“Sex work can be considered one of if not the most, stigmatised professions in the world. In the midst of the COVID-19 pandemic, sex workers lives have changed dramatically. Many have lost the majority of their income, have little support from the government or their families to make it easier to maintain an emotional and psychological stability. Despite being so overlooked and facing high risks of violence, sex workers are a valid and crucial part of society, and are individuals who experience shame and power on an intimate level. Extrapolating ‘work’ identity from the basic identity becomes harder in relation to these complex narratives. This, we declare, is something that everybody can, and should, relate to and think about…Who are we? In what ways do we all contribute to harmful narratives around power and shame?”. Black Venus
Black Venus in Furs is a snapshot of a sex worker in a moment of acute violence. In the middle of this attack, she is exported to another world where she sees, not a negative or contrived vision of herself, but her pure self, with whom she is able to converse, poetically and symbolically. Once transported back to her present self, she manages to overcome her attacker and defeat him with the help of a saviour. This saviour, however, is none other than herself.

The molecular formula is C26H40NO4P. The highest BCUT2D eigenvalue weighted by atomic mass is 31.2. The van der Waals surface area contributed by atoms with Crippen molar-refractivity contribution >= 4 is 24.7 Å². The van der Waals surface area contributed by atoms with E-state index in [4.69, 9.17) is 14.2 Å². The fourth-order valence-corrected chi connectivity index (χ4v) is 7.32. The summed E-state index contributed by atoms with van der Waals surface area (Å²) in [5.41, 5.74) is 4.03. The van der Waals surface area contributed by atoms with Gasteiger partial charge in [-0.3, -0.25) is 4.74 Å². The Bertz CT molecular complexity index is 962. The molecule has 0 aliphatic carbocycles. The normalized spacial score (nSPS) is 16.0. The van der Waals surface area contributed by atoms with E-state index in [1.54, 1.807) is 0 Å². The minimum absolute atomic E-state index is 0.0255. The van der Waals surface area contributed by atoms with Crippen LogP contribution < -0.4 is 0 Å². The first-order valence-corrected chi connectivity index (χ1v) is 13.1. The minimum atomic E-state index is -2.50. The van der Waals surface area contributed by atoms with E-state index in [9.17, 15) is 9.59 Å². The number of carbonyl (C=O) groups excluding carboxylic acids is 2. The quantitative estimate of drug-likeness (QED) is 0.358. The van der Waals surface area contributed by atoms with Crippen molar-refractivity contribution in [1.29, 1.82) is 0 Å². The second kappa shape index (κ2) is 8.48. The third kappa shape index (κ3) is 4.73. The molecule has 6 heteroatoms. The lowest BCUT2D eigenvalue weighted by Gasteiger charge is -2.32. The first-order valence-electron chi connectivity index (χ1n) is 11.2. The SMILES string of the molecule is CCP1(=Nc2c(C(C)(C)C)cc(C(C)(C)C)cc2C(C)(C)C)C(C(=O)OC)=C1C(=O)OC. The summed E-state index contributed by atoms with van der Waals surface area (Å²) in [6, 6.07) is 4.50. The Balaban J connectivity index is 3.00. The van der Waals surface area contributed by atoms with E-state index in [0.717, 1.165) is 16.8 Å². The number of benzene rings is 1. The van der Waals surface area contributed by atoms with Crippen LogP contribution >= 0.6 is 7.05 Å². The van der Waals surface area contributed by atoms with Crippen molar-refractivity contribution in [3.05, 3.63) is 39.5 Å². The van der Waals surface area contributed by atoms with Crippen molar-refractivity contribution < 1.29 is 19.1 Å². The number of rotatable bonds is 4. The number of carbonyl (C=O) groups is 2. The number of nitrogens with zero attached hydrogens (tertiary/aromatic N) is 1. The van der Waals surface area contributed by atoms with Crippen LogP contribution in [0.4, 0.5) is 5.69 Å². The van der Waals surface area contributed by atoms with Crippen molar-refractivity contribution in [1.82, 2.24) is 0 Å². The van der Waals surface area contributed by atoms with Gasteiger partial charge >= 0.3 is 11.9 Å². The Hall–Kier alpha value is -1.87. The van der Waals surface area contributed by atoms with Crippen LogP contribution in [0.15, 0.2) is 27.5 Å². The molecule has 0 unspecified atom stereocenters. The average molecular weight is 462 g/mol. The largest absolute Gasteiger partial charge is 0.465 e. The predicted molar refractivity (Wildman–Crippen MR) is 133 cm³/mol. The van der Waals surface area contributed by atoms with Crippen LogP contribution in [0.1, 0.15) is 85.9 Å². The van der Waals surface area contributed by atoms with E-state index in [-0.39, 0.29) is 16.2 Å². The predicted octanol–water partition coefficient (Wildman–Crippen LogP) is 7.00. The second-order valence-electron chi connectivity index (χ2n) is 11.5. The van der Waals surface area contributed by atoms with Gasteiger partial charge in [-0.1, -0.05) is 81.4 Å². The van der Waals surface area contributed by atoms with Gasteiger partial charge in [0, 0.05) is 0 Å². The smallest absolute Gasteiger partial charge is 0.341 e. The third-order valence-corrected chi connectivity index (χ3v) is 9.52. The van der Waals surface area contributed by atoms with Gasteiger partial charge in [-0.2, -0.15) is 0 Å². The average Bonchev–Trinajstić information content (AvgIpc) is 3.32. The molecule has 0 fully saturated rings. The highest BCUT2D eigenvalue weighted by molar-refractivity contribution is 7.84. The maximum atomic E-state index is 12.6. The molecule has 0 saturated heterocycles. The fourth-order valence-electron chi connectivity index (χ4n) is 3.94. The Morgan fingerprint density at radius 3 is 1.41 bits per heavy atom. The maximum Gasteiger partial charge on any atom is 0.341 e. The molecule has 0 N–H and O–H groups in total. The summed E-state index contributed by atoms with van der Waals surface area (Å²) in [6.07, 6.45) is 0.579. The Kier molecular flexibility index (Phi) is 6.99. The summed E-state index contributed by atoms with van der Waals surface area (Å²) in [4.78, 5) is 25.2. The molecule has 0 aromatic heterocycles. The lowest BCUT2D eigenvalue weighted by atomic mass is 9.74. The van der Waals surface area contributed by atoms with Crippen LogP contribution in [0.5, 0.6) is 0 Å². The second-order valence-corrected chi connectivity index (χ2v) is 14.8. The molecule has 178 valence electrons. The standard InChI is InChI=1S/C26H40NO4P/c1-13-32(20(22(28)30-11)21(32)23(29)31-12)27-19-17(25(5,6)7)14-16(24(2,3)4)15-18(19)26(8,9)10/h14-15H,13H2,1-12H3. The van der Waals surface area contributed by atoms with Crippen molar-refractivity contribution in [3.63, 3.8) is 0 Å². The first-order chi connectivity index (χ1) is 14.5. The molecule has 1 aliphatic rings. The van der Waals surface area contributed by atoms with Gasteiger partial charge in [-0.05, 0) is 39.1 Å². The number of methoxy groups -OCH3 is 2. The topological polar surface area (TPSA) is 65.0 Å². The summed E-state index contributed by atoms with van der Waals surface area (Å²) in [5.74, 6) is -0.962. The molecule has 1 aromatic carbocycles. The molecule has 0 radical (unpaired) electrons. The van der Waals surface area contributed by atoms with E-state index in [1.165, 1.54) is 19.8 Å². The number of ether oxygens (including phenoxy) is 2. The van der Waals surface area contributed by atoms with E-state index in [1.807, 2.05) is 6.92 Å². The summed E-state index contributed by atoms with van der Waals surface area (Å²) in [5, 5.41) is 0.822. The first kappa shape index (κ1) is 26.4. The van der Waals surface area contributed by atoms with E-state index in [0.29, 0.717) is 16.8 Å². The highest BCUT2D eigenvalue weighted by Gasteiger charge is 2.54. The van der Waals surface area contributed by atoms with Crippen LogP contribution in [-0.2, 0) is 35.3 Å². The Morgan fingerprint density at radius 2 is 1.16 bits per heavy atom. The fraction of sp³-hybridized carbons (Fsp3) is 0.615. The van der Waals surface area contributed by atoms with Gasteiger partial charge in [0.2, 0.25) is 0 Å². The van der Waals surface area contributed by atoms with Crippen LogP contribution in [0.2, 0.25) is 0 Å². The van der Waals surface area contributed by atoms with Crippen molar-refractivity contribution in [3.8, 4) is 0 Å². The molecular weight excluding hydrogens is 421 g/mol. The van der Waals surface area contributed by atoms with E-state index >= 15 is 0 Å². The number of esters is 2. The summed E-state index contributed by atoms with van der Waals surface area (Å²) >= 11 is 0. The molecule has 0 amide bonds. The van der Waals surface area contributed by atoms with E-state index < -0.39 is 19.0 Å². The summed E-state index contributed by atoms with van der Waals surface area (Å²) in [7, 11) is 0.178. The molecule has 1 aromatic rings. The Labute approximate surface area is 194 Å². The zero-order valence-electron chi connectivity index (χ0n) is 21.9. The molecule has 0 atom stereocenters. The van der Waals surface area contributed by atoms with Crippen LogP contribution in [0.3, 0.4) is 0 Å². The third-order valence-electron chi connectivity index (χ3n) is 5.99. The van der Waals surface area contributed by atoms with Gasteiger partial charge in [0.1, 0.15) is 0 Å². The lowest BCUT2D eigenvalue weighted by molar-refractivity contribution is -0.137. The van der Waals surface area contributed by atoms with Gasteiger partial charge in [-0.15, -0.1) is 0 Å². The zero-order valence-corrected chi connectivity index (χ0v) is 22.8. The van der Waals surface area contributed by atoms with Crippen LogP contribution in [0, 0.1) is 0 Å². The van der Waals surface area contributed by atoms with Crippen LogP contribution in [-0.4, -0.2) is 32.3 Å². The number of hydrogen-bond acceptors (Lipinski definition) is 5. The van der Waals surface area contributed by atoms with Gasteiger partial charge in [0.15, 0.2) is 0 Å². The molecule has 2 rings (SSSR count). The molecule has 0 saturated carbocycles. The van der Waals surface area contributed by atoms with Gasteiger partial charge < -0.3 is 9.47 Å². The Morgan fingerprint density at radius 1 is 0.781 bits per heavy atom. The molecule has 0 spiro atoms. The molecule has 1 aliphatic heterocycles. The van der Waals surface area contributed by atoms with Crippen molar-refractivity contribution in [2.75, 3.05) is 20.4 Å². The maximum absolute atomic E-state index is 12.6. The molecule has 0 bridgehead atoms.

The short film plays with perspectives of the mind, and asks the question what it would mean to see oneself beyond the patriarchal gaze- what would it mean to be something more than ‘other’?
While the film visually plays on Blaxploitation and Sexploitation themes, Black Venus in Furs subverts the ‘exploitation’ aspect- what does it mean to be autonomous, to be liberated, free of shame, and to ultimately be your own saviour?